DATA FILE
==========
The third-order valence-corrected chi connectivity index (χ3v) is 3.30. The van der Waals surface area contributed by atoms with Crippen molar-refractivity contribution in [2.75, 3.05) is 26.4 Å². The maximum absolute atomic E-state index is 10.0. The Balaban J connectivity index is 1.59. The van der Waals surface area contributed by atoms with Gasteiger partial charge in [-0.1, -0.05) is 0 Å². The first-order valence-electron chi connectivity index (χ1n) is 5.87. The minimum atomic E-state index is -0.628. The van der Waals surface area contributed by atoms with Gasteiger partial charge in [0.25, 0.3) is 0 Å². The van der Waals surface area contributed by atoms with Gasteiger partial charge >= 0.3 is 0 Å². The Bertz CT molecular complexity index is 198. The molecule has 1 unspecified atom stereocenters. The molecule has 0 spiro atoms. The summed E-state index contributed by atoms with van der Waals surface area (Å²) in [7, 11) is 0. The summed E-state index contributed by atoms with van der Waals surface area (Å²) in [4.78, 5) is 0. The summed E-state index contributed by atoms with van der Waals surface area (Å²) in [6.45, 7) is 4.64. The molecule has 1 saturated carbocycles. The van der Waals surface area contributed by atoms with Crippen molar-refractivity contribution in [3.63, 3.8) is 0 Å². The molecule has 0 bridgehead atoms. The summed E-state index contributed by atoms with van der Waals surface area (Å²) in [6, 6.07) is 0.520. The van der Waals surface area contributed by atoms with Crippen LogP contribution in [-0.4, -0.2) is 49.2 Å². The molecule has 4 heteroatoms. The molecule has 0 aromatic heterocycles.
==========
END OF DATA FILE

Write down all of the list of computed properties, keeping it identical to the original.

The third-order valence-corrected chi connectivity index (χ3v) is 3.30. The van der Waals surface area contributed by atoms with Crippen molar-refractivity contribution in [2.75, 3.05) is 26.4 Å². The maximum absolute atomic E-state index is 10.0. The Balaban J connectivity index is 1.59. The van der Waals surface area contributed by atoms with Gasteiger partial charge in [-0.1, -0.05) is 0 Å². The first-order valence-electron chi connectivity index (χ1n) is 5.87. The minimum atomic E-state index is -0.628. The van der Waals surface area contributed by atoms with Gasteiger partial charge in [0.25, 0.3) is 0 Å². The van der Waals surface area contributed by atoms with Gasteiger partial charge >= 0.3 is 0 Å². The Bertz CT molecular complexity index is 198. The molecule has 1 unspecified atom stereocenters. The molecule has 0 spiro atoms. The summed E-state index contributed by atoms with van der Waals surface area (Å²) in [7, 11) is 0. The summed E-state index contributed by atoms with van der Waals surface area (Å²) in [4.78, 5) is 0. The summed E-state index contributed by atoms with van der Waals surface area (Å²) in [6.45, 7) is 4.64. The molecule has 1 saturated carbocycles. The van der Waals surface area contributed by atoms with Crippen molar-refractivity contribution in [3.63, 3.8) is 0 Å². The molecule has 0 bridgehead atoms. The summed E-state index contributed by atoms with van der Waals surface area (Å²) in [6, 6.07) is 0.520. The van der Waals surface area contributed by atoms with Crippen LogP contribution in [-0.4, -0.2) is 49.2 Å². The molecule has 4 heteroatoms. The molecule has 0 aromatic heterocycles.